(Incidentally, it’s not just wipes. Other “inappropriate” items include paper towels, disposable toilet brush heads, cotton swabs, dental floss,  and tampons and tampon applicators. Baby alligators, too.)

Consumer Reports notes that companies currently advertise their wipes with terms like "safe for sewers and septic," or promise that the product will "break up like toilet paper."

However, a "disintegration test" showed that three brands of wipes were still intact after 30 minutes. By comparison, toilet paper began to break down in 8 seconds.

The conclusion: "To avoid taxing your toilet or your septic system, we recommend that you bag the wipes after use and toss them into the trash."

'Every plumber's nightmare'
If you've been flushing them for years with no problem? Then you've been very lucky. But one day you could find yourself with a nice sewage backup in the basement or the bathtub.

The folks at Quality First Plumbing of Denver refer to wipes as "every plumber's nightmare."


"It only takes a few wipes to get hung up … for a major disaster to happen. No matter what the packaging says, flushable wipes are not flushable," the company notes on its Plumbing Help Today blog.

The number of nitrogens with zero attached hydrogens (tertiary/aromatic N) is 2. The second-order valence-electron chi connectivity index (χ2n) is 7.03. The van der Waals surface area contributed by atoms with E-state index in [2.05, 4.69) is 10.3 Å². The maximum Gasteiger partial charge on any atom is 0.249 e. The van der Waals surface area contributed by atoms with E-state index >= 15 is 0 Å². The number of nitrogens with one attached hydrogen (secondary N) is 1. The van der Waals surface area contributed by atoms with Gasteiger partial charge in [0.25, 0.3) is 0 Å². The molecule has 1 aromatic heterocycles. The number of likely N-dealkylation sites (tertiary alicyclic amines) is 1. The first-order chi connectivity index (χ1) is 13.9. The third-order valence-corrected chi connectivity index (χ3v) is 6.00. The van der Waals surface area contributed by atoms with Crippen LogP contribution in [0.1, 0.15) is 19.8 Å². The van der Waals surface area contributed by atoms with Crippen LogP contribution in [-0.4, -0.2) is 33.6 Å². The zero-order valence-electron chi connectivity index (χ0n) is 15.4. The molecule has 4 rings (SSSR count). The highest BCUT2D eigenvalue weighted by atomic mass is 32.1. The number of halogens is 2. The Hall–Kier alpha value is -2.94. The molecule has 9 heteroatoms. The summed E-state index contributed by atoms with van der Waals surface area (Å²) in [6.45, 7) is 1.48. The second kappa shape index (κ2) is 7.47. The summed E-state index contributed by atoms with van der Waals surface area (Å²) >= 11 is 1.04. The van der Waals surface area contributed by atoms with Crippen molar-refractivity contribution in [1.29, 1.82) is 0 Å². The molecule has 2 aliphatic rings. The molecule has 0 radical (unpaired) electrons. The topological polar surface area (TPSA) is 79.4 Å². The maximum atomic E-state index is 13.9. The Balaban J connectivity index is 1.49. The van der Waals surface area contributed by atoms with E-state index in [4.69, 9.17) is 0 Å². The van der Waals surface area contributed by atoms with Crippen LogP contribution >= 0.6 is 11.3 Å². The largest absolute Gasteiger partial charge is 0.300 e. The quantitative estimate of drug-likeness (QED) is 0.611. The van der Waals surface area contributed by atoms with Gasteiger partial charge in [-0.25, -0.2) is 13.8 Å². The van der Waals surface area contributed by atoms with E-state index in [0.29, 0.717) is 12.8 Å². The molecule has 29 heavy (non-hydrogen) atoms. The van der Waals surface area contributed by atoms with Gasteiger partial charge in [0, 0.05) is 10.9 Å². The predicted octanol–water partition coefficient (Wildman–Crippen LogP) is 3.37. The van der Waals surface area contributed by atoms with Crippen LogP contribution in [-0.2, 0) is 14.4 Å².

So keep the wipes out of the pipes, unless you like paying plumbers and/or cleaning up after sewage backups. Even a non-bus-sized clog can ruin your day.

More on MSN Money:

Sep 10, 2013 9:40PM
Most wipes used for babies and cleaning the house are not flushable.  If people are being lazy or not reading the package, that's what's causing the problem.
Sep 10, 2013 9:40PM
I had no clue this was a problem until my sewer backed up in May.  I live in an old house and the sewer pipes are known to get tree roots in them.  Adding wipes that don't disintegrate and get caught in the roots, really causes a mess.  Now that I know, I NEVER flush them anymore.  I think it is mostly a matter of educating the public.  I truly had no clue.  
Sep 11, 2013 1:11AM
Any grease drippings in your kitchen should be poured into an empty can set aside in the freezer for the purpose; when the can gets full, immediately throw the grease can in the trash dumpster outside.

Sep 11, 2013 7:00AM
It amazes me what people throw down the toilet.  Common sense will tell you that eventually these items will clog  your toilet, so you can imagine what they can do to the sewage system.  I can't imagine throwing fat down the drain either.  I guess people just don't care and only want convenience.
Sep 10, 2013 10:43PM
Condoms are just a bad on the treatment plant.